When I first offered my pastoral ethics course at Howard University several years ago, only one student signed up for it. Thankfully, that student was the pastor of one of the largest and most influential Pentecostal congregations in the city and a leading bishop in his denomination, so I learned as much from our directed study as he did. Because this course is not required, however, the class size remains relatively small, which is a good thing for teaching. In lieu of a final research paper, I require students to submit either a case study based upon their own parish experience, or a code of professional ethics applicable to their context of ministry. All of our graduate degree programs at Howard University require at least one basic course in ethics, so not all of my students are practicing or preparing themselves for pastoral ministry. It is my experience, however, that many students have no idea what to expect to learn in an ethics course. My goal is to make it interesting and motivating, especially since, based upon my experience, the study of ethics can be boring. The key is to focus on the quality of the learning experience so that students feel empowered to think more clearly in ethical terms, and to make reasoned decisions about how to act. Virtually all of my midterm and final examinations are clipped from the daily newspapers, from which I take a current news item and frame a question for the students to consider. Included in the examination packet is an article and/or editorial that presents enough information about the case for them to write an essay without having to do further research. There are no right or wrong answers, as I advise my students that their grades are not based upon the extent of their compliance with my point of view. I am testing their ability to use the tools they are acquiring through class readings and lectures to process a “real life” ethical inquiry, supported by thoughtful arguments that are clearly communicated. I encourage them to submit their exam essays to the newspaper to be considered for publication as letters to the editor.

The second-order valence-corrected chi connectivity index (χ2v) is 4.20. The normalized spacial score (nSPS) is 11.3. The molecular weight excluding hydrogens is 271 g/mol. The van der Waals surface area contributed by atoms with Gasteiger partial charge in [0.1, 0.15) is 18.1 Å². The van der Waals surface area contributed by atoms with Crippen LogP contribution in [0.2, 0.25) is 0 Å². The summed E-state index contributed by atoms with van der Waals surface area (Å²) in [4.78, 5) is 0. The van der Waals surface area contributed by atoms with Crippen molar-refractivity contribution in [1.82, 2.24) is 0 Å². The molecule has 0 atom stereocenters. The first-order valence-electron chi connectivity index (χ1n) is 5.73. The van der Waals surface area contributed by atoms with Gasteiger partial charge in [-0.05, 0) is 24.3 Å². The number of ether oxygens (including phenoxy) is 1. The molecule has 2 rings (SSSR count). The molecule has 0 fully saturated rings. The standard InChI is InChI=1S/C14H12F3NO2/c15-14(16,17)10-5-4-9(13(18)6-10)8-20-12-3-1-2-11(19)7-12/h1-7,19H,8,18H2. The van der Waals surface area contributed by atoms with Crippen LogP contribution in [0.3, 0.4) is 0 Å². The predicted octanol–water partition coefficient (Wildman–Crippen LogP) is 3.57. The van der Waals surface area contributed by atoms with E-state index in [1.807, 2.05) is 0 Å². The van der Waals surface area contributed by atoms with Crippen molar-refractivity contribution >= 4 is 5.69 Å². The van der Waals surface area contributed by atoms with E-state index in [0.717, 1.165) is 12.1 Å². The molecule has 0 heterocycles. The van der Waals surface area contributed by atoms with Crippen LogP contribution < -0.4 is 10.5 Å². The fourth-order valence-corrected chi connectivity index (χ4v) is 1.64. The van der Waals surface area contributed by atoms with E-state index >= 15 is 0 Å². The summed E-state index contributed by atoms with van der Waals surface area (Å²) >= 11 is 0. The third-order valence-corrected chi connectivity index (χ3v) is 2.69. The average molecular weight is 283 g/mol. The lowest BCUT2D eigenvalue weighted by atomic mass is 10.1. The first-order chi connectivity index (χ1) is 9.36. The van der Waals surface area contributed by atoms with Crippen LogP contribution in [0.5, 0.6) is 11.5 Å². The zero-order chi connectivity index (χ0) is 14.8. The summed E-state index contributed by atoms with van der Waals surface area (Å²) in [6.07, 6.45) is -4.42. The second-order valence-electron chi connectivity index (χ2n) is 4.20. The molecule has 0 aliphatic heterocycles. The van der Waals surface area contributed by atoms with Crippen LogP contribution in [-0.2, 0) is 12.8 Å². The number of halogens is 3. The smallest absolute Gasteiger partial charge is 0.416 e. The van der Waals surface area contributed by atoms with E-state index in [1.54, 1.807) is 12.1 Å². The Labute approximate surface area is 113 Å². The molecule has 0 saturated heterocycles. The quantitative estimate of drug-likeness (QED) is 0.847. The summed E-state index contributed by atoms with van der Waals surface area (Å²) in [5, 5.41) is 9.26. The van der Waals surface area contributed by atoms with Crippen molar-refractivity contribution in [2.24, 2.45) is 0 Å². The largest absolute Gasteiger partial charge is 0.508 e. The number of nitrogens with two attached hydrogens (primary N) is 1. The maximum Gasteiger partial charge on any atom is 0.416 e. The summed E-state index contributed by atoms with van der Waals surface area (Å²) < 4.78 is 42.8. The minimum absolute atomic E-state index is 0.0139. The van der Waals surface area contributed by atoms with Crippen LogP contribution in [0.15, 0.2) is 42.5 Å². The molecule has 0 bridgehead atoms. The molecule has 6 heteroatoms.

My overall pedagogical objective is neither to give students ethical “answers,” nor is it my intent to reinforce or to negate whatever answers they may have already constructed to address the difficult moral dilemmas of our times. I simply want to challenge them to hear and to formulate compelling ethical questions as they cultivate the grace of listening deeply to points of view divergent from their own. In my courses I want them to learn how to read intelligently about moral issues, to engage others through purposeful exchange of ideas, information, and experiences, and to broaden their awareness of the social context of ethical analysis and action.